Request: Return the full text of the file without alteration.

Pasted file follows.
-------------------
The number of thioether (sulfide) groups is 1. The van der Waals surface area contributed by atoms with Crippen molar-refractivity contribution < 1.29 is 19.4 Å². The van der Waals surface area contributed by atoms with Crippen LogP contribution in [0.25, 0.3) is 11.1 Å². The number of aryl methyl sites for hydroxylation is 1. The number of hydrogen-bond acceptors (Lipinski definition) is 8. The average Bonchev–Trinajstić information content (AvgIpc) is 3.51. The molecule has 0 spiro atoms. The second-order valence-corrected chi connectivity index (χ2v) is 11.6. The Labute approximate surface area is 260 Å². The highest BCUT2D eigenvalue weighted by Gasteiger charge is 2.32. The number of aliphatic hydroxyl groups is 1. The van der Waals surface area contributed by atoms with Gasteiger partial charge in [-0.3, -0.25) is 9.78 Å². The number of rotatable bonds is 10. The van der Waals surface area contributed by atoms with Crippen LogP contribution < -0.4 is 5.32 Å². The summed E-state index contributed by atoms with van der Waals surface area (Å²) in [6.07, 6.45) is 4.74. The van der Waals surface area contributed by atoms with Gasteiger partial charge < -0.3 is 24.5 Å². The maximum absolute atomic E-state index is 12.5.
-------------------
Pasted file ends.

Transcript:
The number of thioether (sulfide) groups is 1. The van der Waals surface area contributed by atoms with Crippen molar-refractivity contribution < 1.29 is 19.4 Å². The van der Waals surface area contributed by atoms with Crippen LogP contribution in [0.25, 0.3) is 11.1 Å². The number of aryl methyl sites for hydroxylation is 1. The number of hydrogen-bond acceptors (Lipinski definition) is 8. The average Bonchev–Trinajstić information content (AvgIpc) is 3.51. The molecule has 0 spiro atoms. The second-order valence-corrected chi connectivity index (χ2v) is 11.6. The Labute approximate surface area is 260 Å². The highest BCUT2D eigenvalue weighted by Gasteiger charge is 2.32. The number of aliphatic hydroxyl groups is 1. The van der Waals surface area contributed by atoms with Gasteiger partial charge in [-0.3, -0.25) is 9.78 Å². The number of rotatable bonds is 10. The van der Waals surface area contributed by atoms with Crippen LogP contribution < -0.4 is 5.32 Å². The summed E-state index contributed by atoms with van der Waals surface area (Å²) in [6.07, 6.45) is 4.74. The van der Waals surface area contributed by atoms with Gasteiger partial charge < -0.3 is 24.5 Å². The maximum absolute atomic E-state index is 12.5.